Guilty secrets?

I’m back!! Did you miss me? Sorry for the silence, the run-up to Easter and immediately after were so busy, I didn’t have the time or brain power to sit down and be thoughtful. But I’ve had a rest now, and walked by the sea a few times, and eaten plenty of chocolate, and drunk lots of tea. So. Where were we?

Actually, I want to tell you about a new course I’m teaching this term at City Lit. It’s so exciting, I’ve been boring my pals about it for months already. It’s a course on the music in animated feature films by Walt Disney – everything from Snow White and the Seven Dwarfs to Coco (although I’m keeping Frozen references to a minimum, since the class contains several slightly traumatised grandparents who might start twitching if they have to watch it again). We’ve had four sessions so far – it’s a ten-week course – and have been focusing on the early hits like Snow White, Pinocchio, Dumbo and Fantasia. They’re wildly musically different from each other, despite the music team being largely the same for each. The extent to which the story affects the appropriate musical shapes, and the construction of the narrative affects the necessity for music, and who sings and when and why… all of these questions have different answers per film. The scores are all brilliant, inventive and masterfully orchestrated to boot. It’s a joy.

Model of Mickey Mouse on a grand piano

I’ve loved Disney movies since I was a very small person, when my parents took me to see some of the older ones at the cinema and bought me the VHS of Pinocchio. Like a lot of kids who grew up with Disney films (and particularly in the late 1980s and 1990s, when Alan Menken and Howard Ashman put them firmly back on the map with The Little Mermaid and Beauty and the Beast), I know them inside out. I can recite ludicrously long passages from them, I know all the words to the songs, I can do the complete opening speech of Aladdin complete with silly accent. And yet when I went to university, my Disneyphile tendencies – and my love of musicals more generally, in fact – were very rapidly shoved in a metaphorical cardboard box and shoved firmly to the back of the cupboard. Because it was made clear to me – not directly, but via certain casual comments and off-hand remarks – that these were Not Things that People With A Serious Interest In Real Music should be enthusing about.

That said, I had a great time at uni and learned a tremendous amount about music I had never heard before. Off-duty, so to speak, musicals and Disney films played a small part in leisure time. But it would never have occurred to me that it was appropriate to discuss that music in a ‘professional’ context. I don’t blame the uni for that – attitudes have shifted a great deal since then, and a different student might well have refused to be cowed by the subtle insinuations that these strands of music were something less. But I notice that there is still a tendency to interview classical musicians and ask them what their ‘guilty secret’ is in terms of their musical loves, as if those of us working in the industry have to apologise for liking anything that you might not easily fit into the term ‘classical’. Which is weird, isn’t it? We don’t expect actors specialising in Shakespearean roles not to watch the telly. Or pro footballers never to play crazy golf. Or writers of novels not to occasionally fancy entering a limerick competition. Why shouldn’t they?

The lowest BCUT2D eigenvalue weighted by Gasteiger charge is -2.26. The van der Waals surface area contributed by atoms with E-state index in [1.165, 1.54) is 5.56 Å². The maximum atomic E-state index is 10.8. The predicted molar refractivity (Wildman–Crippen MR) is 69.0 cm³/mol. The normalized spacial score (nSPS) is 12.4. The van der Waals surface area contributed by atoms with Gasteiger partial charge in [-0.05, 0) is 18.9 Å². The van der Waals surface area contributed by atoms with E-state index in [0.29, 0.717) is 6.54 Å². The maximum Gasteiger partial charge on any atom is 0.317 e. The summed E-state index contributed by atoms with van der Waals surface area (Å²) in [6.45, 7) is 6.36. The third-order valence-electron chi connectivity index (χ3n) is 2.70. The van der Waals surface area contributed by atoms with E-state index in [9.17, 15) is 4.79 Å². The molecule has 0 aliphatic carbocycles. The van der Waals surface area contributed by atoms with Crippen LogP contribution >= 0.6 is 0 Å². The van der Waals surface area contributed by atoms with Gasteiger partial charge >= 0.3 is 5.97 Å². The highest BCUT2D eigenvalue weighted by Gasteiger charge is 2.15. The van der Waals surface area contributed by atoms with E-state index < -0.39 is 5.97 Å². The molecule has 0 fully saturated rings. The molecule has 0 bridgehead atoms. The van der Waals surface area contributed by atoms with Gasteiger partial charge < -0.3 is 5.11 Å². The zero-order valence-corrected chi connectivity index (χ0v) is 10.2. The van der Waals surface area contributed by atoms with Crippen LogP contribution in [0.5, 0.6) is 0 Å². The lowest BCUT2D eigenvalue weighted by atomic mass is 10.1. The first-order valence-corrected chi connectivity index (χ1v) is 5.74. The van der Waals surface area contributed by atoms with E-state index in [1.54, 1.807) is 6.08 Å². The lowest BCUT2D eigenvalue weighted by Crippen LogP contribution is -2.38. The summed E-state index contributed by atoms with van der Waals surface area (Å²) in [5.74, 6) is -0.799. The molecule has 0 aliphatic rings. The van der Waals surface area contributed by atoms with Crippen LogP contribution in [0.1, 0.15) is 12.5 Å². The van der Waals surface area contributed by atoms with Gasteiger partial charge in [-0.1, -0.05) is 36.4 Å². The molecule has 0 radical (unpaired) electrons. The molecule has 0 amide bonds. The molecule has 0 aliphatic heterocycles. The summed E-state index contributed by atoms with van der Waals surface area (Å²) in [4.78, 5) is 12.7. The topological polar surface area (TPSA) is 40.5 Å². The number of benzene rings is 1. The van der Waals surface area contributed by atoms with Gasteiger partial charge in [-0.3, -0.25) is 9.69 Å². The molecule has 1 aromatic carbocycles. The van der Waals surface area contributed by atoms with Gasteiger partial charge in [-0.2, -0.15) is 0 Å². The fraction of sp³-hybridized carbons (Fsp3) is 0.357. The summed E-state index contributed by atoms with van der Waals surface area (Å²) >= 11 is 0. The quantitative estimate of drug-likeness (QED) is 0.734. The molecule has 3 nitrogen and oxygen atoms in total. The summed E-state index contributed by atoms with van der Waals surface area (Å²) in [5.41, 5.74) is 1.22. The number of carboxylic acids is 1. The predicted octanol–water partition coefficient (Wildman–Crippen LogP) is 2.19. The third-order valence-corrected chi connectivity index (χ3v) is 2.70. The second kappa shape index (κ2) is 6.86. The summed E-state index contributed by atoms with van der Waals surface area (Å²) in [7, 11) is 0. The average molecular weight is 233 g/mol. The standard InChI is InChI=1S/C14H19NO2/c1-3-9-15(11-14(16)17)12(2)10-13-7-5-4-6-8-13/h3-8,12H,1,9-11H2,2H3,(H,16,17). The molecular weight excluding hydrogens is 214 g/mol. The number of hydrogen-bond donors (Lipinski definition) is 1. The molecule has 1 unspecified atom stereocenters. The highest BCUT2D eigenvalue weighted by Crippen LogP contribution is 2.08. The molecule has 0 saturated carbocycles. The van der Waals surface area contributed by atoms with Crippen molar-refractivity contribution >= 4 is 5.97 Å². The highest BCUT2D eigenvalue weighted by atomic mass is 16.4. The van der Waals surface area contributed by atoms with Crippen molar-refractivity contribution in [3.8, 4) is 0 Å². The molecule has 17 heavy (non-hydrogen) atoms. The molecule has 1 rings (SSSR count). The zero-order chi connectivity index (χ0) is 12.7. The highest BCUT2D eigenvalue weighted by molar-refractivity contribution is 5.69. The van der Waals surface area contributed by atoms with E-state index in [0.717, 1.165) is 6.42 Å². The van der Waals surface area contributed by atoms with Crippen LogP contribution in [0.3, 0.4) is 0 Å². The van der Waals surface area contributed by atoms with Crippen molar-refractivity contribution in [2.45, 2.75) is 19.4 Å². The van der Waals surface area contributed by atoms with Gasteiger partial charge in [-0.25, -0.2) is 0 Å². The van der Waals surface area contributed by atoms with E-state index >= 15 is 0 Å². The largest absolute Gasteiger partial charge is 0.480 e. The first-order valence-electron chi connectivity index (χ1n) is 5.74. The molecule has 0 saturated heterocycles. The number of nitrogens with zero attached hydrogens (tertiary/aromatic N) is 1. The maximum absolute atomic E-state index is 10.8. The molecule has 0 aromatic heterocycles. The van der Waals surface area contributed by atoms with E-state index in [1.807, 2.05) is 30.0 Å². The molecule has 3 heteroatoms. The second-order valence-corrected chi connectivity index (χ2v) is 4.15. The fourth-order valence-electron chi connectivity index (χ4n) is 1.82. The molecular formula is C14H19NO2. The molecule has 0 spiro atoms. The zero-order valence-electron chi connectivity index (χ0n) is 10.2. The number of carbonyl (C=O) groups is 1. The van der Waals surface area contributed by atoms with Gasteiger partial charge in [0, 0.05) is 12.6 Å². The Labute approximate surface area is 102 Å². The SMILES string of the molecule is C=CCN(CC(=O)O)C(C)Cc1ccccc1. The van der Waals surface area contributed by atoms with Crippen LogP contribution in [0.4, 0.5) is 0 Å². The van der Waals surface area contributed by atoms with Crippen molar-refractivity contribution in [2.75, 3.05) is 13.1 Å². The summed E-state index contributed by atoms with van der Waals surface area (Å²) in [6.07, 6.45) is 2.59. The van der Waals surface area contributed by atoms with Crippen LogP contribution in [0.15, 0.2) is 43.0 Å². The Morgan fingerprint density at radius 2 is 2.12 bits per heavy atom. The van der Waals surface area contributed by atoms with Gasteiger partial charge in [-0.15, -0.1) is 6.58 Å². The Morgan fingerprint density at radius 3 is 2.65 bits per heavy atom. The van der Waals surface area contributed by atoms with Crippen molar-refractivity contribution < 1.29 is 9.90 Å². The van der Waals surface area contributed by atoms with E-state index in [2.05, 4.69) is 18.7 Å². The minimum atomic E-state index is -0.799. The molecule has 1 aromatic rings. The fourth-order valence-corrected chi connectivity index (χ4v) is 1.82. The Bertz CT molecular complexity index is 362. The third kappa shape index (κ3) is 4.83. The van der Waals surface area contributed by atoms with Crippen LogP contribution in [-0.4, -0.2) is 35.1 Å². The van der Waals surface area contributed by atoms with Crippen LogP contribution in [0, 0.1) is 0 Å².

So teaching the Disney course is a special thing for me in two very distinct ways. First of all, consider it my public admission of a ‘secret’ that I no longer see the need to feel guilty about. I adore Disney movies and I adore a great deal of the music theatre I’ve seen, too (and am getting to know more all the time) – and of course the two overlap, especially in the last few decades. These things require tremendous skill to do well, creative invention, and a real awareness of the subtleties of good story-telling, which is a thing I feel particularly passionate about. And secondly, it’s been an excuse to get to know the ins and outs of these films from a very different perspective, by bringing a scholarly skill-set to bear on stuff I’ve known off-by-heart since I was at primary school. It’s a fascinating journey, and has made clear just how thoughtful the creative team was in each and every case. (And there are all manner of musical and visual puns which were clearly thrown in for adults well up on their concert music and cinema classics!)

So come on, don’t be shy… what are you ‘guilty secrets’ when it comes to musical styles and artists? We all have them. But perhaps we should stop feeling guilty about them, and simply enjoy the rich variety of things we are so fortunate to be able to encounter.

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